Paula Abdul explains her "confusing" 'American Idol' show comments
By Christopher Rocchio, 04/30/2008
Paula Abdul described last night's live American Idol performance episode as "confusing" -- which is also probably a good term to describe her explanation for what actually happened.
"It was so confusing," said the Idol judge on Wednesday's broadcast of Ryan Seacrest's KIIS-FM radio show. "It was fun. It was silly. It didn't make any sense."
During last night's live broadcast, Idol's seventh-season Top 5 each performed two Neil Diamond songs -- however the judges were initially told they'd only comment following each finalists' second performance of the night.
But that's not exactly the way it unfolded, and Seacrest explained he was only informed about the change as finalist Syesha Mercado -- the last member of the Top 5 to deliver her first performance -- was on stage singing.
"As she's singing, [Idol executive producer Nigel Lythgoe] comes running up to me and says, '[Fox reality executive Mike Darnell] wants all the contestants to walk out quickly before the commercial break and let the judges sum up Round 1, which was a curveball change. This was 10 seconds before Syesha finished," explained Seacrest on his radio show.
"I said to Nigel, 'Mike also said to me before the show you can't run late because Hell's Kitchen's got to start on time and the local news has got to start on time.' I said, 'Okay, cool.' Now Paula you don't know this, but at the point when Nigel came running up to me, we were three-an-a-half minutes over the hour."
"So he looks at me and he says, 'But we want to bring out the five kids and have the judges sum up Round 1.' Paula, Randy, Simon [are] unaware that this is going to happen. I said to Nigel, 'I'm happy to do what you guys want, but if we do it, we will not be on time. We will be late.' He said, 'I understand, I have your back, the network wants it. Do it.'"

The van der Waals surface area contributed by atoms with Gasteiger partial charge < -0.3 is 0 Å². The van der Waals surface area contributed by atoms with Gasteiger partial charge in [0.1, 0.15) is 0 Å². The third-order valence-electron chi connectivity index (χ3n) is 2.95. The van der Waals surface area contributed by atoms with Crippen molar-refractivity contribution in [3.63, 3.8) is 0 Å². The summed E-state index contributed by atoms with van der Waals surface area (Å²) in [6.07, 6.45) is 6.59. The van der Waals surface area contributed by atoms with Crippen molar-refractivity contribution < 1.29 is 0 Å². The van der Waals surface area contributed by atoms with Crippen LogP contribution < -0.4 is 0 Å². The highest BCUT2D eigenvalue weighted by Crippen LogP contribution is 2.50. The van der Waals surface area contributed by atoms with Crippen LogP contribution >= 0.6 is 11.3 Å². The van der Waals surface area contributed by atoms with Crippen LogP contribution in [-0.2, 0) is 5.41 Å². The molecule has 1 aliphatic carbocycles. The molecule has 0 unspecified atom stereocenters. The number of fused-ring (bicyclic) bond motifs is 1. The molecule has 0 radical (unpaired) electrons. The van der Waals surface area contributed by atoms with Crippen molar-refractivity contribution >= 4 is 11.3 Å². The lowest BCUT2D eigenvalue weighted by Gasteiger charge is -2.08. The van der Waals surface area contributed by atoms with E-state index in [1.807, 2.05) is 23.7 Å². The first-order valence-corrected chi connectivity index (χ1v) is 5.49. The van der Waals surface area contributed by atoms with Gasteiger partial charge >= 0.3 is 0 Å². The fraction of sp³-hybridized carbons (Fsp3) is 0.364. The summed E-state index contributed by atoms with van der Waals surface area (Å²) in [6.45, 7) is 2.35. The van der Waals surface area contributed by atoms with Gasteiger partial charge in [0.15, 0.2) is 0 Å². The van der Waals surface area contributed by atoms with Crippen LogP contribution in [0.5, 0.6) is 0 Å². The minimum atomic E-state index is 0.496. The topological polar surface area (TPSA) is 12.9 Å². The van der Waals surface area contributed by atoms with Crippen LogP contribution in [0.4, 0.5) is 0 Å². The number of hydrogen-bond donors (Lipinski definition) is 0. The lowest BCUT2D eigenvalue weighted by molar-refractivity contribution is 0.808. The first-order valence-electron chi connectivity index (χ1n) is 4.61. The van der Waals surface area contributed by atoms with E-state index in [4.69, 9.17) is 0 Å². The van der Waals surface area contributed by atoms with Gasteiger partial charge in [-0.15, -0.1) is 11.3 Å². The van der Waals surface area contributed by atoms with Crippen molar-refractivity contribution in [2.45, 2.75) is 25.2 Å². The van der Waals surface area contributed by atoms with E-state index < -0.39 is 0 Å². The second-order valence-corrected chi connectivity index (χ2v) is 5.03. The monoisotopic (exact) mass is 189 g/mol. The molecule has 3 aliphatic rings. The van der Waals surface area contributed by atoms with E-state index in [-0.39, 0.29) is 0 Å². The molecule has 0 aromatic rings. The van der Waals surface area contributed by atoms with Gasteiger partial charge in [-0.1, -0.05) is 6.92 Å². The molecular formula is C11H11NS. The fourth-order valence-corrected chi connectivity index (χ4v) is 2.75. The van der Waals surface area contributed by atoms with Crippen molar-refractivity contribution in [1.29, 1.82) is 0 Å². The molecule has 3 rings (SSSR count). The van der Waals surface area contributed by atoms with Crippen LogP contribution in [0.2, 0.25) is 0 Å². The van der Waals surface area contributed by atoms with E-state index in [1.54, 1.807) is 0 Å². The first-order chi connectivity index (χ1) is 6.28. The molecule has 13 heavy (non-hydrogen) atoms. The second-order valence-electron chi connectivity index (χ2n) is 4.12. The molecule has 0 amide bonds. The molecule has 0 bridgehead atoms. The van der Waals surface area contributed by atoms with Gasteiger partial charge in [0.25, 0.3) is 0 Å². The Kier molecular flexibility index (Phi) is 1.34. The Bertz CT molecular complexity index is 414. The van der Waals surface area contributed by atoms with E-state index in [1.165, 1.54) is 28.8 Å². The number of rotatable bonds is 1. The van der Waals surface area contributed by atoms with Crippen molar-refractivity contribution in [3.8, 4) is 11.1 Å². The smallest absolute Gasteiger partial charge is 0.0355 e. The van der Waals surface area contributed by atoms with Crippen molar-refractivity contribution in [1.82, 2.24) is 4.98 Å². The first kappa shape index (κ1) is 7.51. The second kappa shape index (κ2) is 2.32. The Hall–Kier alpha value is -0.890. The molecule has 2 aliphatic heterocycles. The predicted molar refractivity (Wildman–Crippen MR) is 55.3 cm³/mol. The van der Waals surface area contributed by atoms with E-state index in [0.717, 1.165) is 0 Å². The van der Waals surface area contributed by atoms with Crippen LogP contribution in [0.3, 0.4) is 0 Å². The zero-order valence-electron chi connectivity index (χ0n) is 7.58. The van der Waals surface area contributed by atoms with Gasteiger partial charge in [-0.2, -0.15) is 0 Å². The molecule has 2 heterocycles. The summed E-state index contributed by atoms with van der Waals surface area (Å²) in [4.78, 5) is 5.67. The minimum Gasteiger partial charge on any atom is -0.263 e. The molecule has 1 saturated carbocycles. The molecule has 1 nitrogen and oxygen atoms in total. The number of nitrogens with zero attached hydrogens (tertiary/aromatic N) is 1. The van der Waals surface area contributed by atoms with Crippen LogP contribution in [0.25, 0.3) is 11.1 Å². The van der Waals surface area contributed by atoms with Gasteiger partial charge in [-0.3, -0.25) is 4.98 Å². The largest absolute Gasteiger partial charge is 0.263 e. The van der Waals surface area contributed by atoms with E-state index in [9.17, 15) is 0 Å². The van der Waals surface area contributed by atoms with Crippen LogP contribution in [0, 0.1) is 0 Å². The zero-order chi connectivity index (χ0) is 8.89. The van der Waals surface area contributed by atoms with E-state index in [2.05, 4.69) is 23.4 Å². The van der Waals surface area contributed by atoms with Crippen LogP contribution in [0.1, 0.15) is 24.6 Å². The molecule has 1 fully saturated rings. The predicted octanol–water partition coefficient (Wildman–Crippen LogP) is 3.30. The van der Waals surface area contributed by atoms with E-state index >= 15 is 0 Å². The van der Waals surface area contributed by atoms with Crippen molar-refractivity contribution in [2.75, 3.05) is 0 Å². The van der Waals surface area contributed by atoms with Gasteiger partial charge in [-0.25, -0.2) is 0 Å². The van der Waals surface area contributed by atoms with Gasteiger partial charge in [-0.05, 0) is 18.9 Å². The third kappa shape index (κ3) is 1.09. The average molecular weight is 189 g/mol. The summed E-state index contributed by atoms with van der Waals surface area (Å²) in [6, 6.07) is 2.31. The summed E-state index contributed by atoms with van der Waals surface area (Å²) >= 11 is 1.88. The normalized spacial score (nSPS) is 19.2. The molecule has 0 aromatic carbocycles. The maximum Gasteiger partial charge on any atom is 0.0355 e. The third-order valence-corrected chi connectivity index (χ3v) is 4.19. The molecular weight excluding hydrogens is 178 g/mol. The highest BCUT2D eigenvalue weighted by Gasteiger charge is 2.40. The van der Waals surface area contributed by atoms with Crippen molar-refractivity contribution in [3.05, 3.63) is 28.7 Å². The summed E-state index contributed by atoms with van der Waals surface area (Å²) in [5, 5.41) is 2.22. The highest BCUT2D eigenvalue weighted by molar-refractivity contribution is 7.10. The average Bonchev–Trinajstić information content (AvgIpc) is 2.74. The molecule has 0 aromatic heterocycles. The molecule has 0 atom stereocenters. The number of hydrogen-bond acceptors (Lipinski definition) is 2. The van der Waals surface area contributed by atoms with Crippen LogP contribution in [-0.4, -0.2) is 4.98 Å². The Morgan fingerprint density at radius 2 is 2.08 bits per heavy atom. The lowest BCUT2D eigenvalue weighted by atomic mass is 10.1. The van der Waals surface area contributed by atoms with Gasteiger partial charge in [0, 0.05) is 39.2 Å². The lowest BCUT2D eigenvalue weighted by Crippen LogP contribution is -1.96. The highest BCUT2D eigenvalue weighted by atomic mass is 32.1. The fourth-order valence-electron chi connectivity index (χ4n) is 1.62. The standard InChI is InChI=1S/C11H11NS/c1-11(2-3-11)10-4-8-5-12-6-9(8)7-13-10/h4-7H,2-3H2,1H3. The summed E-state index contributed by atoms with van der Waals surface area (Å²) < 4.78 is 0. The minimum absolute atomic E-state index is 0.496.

Following Mercado's performance, Seacrest brought the finalists back out on stage and said he was giving the judges a chance to comment on the initial performances.
"At that point Paula, I think that was the first you learned about it, right?" asked Seacrest of the change.
"It's the first we ever heard about it -- while it was live," she answered.
While Randy Jackson was able to deliver his Round 1 summation easily enough, the same couldn't be said for Abdul.
"While all of that was happening, already two curveballs were thrown out," she explained. "We were freaking out, and I said, 'Well we're going to need pads of paper and a pen to make sure we remember what we saw.' So Randy's writing things down and I'm cutting my papers up smaller so I can read them, and then right as the kids are walking out on stage, Nigel -- I think it was Nigel -- came out and said, 'We're going to change it up again and have you guys critique them on Round 1.'"
"Now the kids are coming out and I'm going, 'Oh my God, what do we do?'" she continued. "So when you came to me, I just started looking at what I'm writing down and I go, 'We have never had to do this before.' I was reading the critique of what I was writing for Jason Castro and it was on the same page that I wrote [David Cook's comments]. I got lost on my notes and that's as simple as it was."